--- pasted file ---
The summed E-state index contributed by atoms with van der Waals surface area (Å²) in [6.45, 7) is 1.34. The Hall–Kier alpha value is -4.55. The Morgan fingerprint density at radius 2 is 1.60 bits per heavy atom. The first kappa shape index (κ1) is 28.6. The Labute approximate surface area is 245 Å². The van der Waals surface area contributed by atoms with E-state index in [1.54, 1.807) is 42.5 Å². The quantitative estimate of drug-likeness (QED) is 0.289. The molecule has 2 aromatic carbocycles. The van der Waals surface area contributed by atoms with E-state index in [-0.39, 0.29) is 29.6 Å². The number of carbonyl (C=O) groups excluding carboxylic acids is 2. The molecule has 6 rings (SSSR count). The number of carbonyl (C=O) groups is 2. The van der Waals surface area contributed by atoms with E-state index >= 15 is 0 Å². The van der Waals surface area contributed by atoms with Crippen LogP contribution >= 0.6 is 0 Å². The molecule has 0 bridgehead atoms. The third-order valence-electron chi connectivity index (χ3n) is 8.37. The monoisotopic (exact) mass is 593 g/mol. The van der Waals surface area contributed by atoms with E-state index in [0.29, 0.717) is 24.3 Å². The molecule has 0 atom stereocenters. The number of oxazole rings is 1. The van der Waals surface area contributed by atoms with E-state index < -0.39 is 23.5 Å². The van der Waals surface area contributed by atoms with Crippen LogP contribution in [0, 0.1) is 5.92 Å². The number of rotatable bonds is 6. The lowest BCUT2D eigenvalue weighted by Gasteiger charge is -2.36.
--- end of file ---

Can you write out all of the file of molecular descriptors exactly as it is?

The summed E-state index contributed by atoms with van der Waals surface area (Å²) in [6.45, 7) is 1.34. The Hall–Kier alpha value is -4.55. The Morgan fingerprint density at radius 2 is 1.60 bits per heavy atom. The first kappa shape index (κ1) is 28.6. The Labute approximate surface area is 245 Å². The van der Waals surface area contributed by atoms with E-state index in [1.54, 1.807) is 42.5 Å². The quantitative estimate of drug-likeness (QED) is 0.289. The molecule has 2 aromatic carbocycles. The van der Waals surface area contributed by atoms with E-state index in [-0.39, 0.29) is 29.6 Å². The number of carbonyl (C=O) groups excluding carboxylic acids is 2. The molecule has 6 rings (SSSR count). The number of carbonyl (C=O) groups is 2. The van der Waals surface area contributed by atoms with E-state index >= 15 is 0 Å². The van der Waals surface area contributed by atoms with Crippen LogP contribution >= 0.6 is 0 Å². The molecule has 0 bridgehead atoms. The third-order valence-electron chi connectivity index (χ3n) is 8.37. The monoisotopic (exact) mass is 593 g/mol. The van der Waals surface area contributed by atoms with E-state index in [0.29, 0.717) is 24.3 Å². The molecule has 0 atom stereocenters. The number of oxazole rings is 1. The van der Waals surface area contributed by atoms with E-state index < -0.39 is 23.5 Å². The van der Waals surface area contributed by atoms with Crippen LogP contribution in [0, 0.1) is 5.92 Å². The number of rotatable bonds is 6. The lowest BCUT2D eigenvalue weighted by Gasteiger charge is -2.36.